Don’t get burned: Whether novice or seasoned griller, check out these do’s and don’ts

  • Posted: Tuesday, May 28, 2013 10:40 p.m.
Bill Hogan/Chicago Tribune/MCT
This photo illustration depicts bad things that can happen when grilling this season.
Bill Hogan/Chicago Tribune/MCT This photo illustration depicts bad things that can happen when grilling this season.

As spring turns into summer, millions of Americans will rush outdoors to light up a grill in celebration. Take some simple steps before, during and after the party to minimize any hangover, gastronomic or otherwise. Here are some simple do’s and don’ts from experts who know how to prevent the most common grilling mishaps.

1. Read or reread the owner’s manual for your grill, said Leslie Wheeler, spokeswoman for the Hearth, Patio & Barbecue Association, a trade association based in Arlington, Va. Pay particular attention to the manufacturer’s safety hints.

2. Give the grill a thorough inspection and cleaning. “Make sure the legs are sturdy, that things haven’t rusted out, the vents are working properly and the burners are clean,” Wheeler said. With gas grills, make sure there are no holes or leaks in any hoses, that the hoses are properly hooked up and all connections work properly.

3. Use care in positioning the grill. “Lots of people put the grill outside the back door but, really, is that the best place?” Wheeler asks. Grills need to be out of high-traffic areas so children and pets won’t bump into them. Ideally, the grill should be at least 10 feet away from the house to reduce fire risk. If you live in a condominium or apartment building, make sure grilling is permitted and know what type of grills are allowed.

4. Pay attention lighting the grill. Open the hood before igniting a gas grill to vent any fumes that may be gathering there, Wheeler said. Don’t pour additional lighter fluid on coals after they’re lit; you risk a big flare-up.

5. Watch chicken especially. “People are terrified the chicken will be undercooked, so they leave it on too long or on too high a flame,” said Cheryl Jamison, co-author with her husband, Bill, of “100 Grilling Recipes You Can’t Live Without” (Harvard Common Press, $16.95). “You get a charred surface and chicken sushi inside.” Chicken should be grilled over medium heat, Bill adds.

6. Stay focused: “We get frustrated when we see people not sticking with the food,” Bill Jamison said. “They’re going away, getting a beer, drinking a beer, while the food cooks without them paying any attention to the time or the temperature.”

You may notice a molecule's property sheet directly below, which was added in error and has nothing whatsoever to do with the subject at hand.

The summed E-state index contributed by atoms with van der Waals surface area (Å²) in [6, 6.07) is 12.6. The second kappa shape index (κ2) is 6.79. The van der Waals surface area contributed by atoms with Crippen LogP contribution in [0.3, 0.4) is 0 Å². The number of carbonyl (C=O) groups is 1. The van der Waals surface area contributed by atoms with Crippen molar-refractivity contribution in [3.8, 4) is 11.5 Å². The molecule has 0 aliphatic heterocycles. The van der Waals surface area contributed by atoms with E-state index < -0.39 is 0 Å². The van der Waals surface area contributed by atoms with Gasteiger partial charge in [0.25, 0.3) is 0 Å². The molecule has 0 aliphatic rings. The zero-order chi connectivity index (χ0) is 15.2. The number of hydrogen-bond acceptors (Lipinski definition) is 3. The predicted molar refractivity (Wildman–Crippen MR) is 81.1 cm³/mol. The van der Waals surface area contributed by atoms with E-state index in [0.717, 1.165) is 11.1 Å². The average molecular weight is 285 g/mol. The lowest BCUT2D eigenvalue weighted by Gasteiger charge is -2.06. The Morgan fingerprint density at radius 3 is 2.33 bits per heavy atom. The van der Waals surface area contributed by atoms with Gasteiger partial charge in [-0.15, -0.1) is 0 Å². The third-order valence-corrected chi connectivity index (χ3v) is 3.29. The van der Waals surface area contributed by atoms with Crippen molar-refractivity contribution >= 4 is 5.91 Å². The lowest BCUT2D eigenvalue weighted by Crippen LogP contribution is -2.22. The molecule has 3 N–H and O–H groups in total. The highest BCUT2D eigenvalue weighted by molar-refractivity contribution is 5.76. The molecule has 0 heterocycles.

7. Don’t move the food about. Put it on the grill, let it get a good sear on both sides, then move the food to more moderate heat to cook through, say the Jamisons, who live in Tesuque, N.M., just outside Santa Fe. Searing eliminates the risk of food sticking to the grill, Cheryl Jamison said.

8. Don’t squash the burgers onto the grill. “All the juices will run out,” Cheryl Jamison said.

9. Never sauce too soon. “Most sauces on the market are ketchup based, and there’s sugar in them,” said Myron Mixon, author of “Everyday Barbecue” (Ballantine, $24) and a judge on the reality television series “BBQ Pitmasters.” “The sugars caramelize and start burning.” He recommends applying sauce to food at the end of the grilling time or serving the sauce in a bowl at the table. If you want to dab something on the food as it cooks, Mixon, who loves in Unadilla, Ga., recommends an old Southern trick, a mop made of vinegar, salt and red pepper flakes. “Use it for basting, for flavor and for keeping the food from burning,” he said.

10. Practice, practice, practice. Mixon said you should try out any unfamiliar grill recipe a few times before adding it to your party lineup. Don’t sweat it if the dish doesn’t debut on Memorial Day; there’s always Independence Day fast approaching.

11. Clean the grill while it’s still hot. The work will go faster, Wheeler said. Use a sturdy brush to get any food residue off the grill rack. Make sure the gas is turned off before closing the grill lid. Close the grill vents so a charcoal fire dies out quickly; you should be able to reuse some of the coals next time, she said.

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